A compromise between barefoot and shod foot. There is a saying around the barefoot world that is fast becoming a cliché – “those horses that most need shoes also need to get out of them the most”.
More often than not, it is the continual wearing of shoes that has weakened the feet in the first place and created the downward cycle, ironically increasing the dependence upon further shoe use. Quite simply, horses’ feet do not get better with each subsequent shoeing. If horses need their feet protected when being worked because their feet are simply not up to the task of being ridden barefoot, the best option is rubber boots with foam pads.
There is something about putting a yielding layer between the horse and the hard Australian ground that is surely one of the greatest advancements in our endeavours to keep horses sound in the long term. It just makes sense! However, there are scenarios when hoof boots are not an option (whether that is due to legislation, practicalities or even safety issues). So what can we do? Just ‘slip’ a pair of shoes on? And get back in the same old rut! There have been quite a few horses over the last few years that have gone back to shoes, despite the attempts of their owners who have tried to keep them barefoot, particularly in the dressage and eventing world. These horses have mostly failed as barefoot performers because the soles beneath their pedal bones are just not thick enough. However, horse owners are more aware than ever of the long term implications of horseshoeing.
The science underpinning barehoofcare is sound, but the practicalities in our domestic horse world are often challenging – people have horses to ride. People want to be able to ride but they don’t necessarily want to have their horses shod. What about a compromise? A compromise that protects the foot where it most needs protecting (at the toe) without taking away the all important functions (at the heel); a compromise that works in situations that hoof boots can’t.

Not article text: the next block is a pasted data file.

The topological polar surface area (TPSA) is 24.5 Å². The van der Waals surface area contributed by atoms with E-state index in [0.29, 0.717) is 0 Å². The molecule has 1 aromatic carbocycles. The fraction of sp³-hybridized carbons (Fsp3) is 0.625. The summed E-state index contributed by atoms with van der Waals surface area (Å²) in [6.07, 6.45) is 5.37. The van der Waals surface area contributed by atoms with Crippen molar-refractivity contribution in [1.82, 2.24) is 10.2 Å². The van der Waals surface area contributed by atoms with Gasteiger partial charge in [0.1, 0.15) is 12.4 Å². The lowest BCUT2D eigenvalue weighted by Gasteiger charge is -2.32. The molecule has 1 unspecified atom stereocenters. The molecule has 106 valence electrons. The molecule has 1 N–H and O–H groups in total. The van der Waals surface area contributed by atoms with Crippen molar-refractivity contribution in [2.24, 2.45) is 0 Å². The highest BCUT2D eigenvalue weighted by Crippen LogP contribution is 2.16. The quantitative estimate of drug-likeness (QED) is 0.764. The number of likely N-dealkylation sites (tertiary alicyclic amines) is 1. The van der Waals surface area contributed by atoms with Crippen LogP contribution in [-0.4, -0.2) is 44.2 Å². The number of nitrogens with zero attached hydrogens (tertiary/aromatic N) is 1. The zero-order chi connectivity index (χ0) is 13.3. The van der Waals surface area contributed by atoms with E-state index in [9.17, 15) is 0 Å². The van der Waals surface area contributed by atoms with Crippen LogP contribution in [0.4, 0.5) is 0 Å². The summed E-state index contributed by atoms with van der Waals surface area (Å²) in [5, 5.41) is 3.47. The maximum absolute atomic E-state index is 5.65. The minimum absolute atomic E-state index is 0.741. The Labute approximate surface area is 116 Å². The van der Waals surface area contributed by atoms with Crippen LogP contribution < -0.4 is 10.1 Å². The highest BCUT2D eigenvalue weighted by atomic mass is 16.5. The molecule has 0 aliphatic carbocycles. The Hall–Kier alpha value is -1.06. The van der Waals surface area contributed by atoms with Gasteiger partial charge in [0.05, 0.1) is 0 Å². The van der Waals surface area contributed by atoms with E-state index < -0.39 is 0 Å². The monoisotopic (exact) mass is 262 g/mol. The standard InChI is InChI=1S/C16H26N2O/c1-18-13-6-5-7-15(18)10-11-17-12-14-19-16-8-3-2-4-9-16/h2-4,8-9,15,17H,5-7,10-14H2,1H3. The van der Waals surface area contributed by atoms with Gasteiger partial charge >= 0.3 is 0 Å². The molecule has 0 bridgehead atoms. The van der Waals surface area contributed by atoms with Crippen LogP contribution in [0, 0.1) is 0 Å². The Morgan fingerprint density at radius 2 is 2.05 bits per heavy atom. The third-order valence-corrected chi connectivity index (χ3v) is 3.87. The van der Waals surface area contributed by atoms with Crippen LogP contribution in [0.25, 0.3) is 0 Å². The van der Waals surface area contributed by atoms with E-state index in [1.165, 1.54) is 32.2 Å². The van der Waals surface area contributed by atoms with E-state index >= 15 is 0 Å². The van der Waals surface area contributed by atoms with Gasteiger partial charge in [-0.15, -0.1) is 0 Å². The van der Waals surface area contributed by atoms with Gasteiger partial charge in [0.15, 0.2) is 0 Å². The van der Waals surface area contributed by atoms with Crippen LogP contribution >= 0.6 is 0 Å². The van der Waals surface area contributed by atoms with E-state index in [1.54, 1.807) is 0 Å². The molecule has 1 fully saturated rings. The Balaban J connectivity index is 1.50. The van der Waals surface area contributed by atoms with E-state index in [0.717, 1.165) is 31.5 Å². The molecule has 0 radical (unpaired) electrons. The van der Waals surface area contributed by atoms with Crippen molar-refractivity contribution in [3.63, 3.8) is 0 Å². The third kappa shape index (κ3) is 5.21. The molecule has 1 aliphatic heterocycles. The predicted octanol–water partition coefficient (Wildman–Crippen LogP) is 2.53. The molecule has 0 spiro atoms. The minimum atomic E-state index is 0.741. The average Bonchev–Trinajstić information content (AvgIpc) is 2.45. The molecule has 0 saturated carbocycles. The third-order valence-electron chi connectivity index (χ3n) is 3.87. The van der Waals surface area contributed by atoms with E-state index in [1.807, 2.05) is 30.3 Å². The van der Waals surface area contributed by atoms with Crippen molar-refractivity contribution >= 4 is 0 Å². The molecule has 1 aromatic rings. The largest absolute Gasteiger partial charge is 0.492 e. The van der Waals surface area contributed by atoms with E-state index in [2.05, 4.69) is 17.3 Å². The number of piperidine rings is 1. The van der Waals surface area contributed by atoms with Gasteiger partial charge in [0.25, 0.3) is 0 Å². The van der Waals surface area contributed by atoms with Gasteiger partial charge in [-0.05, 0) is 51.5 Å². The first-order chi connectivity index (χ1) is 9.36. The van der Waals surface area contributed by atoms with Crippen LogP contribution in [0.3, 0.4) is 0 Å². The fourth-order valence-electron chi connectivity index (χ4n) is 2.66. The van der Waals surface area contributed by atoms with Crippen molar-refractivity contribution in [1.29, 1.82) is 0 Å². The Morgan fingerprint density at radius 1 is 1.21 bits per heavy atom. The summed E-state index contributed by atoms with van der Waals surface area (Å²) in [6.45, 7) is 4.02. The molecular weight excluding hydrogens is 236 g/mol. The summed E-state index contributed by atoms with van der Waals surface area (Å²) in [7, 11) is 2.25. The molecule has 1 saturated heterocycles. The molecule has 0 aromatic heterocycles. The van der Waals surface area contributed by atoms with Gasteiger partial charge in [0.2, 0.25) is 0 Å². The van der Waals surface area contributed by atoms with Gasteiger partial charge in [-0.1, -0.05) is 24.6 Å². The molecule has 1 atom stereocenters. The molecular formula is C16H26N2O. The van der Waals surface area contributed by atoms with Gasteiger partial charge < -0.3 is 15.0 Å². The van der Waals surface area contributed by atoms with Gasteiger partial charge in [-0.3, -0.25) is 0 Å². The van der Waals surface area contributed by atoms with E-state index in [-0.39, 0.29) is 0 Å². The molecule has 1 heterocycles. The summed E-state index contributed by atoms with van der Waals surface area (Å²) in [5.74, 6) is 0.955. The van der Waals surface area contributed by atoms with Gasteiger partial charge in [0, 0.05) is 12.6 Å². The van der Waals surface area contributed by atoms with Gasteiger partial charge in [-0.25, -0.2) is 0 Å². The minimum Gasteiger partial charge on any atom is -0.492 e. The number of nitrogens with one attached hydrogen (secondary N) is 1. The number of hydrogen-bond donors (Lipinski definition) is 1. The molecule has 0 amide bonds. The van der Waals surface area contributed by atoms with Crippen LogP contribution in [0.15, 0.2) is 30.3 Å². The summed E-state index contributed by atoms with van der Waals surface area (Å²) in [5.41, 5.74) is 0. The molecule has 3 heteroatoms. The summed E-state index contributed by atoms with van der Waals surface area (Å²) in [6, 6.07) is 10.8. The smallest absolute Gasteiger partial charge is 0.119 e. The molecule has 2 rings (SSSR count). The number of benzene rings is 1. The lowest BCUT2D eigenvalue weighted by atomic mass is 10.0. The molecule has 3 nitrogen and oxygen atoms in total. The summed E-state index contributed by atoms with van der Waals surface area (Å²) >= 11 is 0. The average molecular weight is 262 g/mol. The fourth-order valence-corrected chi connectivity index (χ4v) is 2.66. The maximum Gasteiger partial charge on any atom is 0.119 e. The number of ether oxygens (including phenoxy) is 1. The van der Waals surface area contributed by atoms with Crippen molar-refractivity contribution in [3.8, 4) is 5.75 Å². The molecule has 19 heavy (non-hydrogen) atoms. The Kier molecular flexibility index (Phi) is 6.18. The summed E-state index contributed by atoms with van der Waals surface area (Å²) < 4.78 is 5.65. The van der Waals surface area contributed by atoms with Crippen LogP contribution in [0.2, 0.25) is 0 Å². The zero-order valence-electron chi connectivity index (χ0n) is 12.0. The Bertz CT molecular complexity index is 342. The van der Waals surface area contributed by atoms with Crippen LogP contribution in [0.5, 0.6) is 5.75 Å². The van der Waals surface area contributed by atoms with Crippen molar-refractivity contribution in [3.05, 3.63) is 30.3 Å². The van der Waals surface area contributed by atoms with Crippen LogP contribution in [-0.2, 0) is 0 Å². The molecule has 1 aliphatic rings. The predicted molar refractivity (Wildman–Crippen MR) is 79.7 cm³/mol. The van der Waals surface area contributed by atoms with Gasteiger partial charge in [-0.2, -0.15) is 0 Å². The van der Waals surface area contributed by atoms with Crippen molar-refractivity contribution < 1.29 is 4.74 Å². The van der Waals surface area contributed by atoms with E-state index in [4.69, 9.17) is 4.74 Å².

Introducing the humble Laser Tip ™:
A Laser Tip is a piece of high carbon sheet steel that has been laser cut to the shape of a horse’s foot (the outline of the sole which is the true footprint) and is designed to cover and reinforce the sole in the toe region of the hoof. Tips aim to protect thin soles, while at the same time allowing the back half of the foot to perform as normal with the frog weightbearing and effective. Laser tips are a modern reincarnation of a much older idea; the humble grass tip that many racing horses wore prior to the development of aluminum plates. Now with technology, shapes can be cut from steel sheet by laser beam. Laser tips are a compromise between barefoot and shod, offering partial protection where it is needed, without affecting vital hoof function. Unlike shoeing, tips appear to improve the foot with each successive refit.
When do laser tips work well?
Tips work well on any horses that have thin or sensitive soles. Tips can provide a rigid short breakover (as well as extra support) to feet that are run forward in the toe and need to be significantly ‘backed up’. Tips are useful as an aid to transitioning a horse out of shoes. Tips seem to be especially useful for that first month when shoes come off feet that are too deformed to dress back to the correct shape for boots. Tips can be used as a short term option for horses that need a bit of extra protection for a hard ride (eg a few days of mustering or trail riding). Tips can provide improved grip.
“From The Barehoofcare Website”